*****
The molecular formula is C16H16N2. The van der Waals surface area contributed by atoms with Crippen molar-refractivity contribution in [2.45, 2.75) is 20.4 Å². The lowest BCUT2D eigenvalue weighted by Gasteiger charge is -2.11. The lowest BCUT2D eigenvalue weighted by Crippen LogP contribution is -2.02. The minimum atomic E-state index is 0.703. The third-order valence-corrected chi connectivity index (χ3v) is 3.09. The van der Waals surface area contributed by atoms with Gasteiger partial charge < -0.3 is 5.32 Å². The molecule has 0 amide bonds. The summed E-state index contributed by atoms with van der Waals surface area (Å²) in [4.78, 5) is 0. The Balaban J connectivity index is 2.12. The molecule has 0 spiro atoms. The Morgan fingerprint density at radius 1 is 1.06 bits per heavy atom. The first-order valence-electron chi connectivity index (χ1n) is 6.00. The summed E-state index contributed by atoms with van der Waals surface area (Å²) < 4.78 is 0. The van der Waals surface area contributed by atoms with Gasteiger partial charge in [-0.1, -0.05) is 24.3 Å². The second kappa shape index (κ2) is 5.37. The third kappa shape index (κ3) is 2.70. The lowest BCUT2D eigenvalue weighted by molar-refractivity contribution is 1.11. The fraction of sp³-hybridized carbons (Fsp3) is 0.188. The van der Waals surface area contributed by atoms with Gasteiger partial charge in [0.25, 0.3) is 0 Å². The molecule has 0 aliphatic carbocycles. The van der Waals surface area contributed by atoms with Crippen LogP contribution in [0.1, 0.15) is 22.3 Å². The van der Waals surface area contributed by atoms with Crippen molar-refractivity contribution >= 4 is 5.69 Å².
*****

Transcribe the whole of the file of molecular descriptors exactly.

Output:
The molecular formula is C16H16N2. The van der Waals surface area contributed by atoms with Crippen molar-refractivity contribution in [2.45, 2.75) is 20.4 Å². The lowest BCUT2D eigenvalue weighted by Gasteiger charge is -2.11. The lowest BCUT2D eigenvalue weighted by Crippen LogP contribution is -2.02. The minimum atomic E-state index is 0.703. The third-order valence-corrected chi connectivity index (χ3v) is 3.09. The van der Waals surface area contributed by atoms with Gasteiger partial charge < -0.3 is 5.32 Å². The molecule has 0 amide bonds. The summed E-state index contributed by atoms with van der Waals surface area (Å²) in [4.78, 5) is 0. The Balaban J connectivity index is 2.12. The molecule has 0 spiro atoms. The Morgan fingerprint density at radius 1 is 1.06 bits per heavy atom. The first-order valence-electron chi connectivity index (χ1n) is 6.00. The summed E-state index contributed by atoms with van der Waals surface area (Å²) < 4.78 is 0. The van der Waals surface area contributed by atoms with Gasteiger partial charge in [-0.1, -0.05) is 24.3 Å². The second kappa shape index (κ2) is 5.37. The third kappa shape index (κ3) is 2.70. The lowest BCUT2D eigenvalue weighted by molar-refractivity contribution is 1.11. The fraction of sp³-hybridized carbons (Fsp3) is 0.188. The van der Waals surface area contributed by atoms with Gasteiger partial charge in [0.25, 0.3) is 0 Å². The molecule has 0 aliphatic carbocycles. The van der Waals surface area contributed by atoms with Crippen LogP contribution in [0.1, 0.15) is 22.3 Å². The van der Waals surface area contributed by atoms with Crippen molar-refractivity contribution >= 4 is 5.69 Å².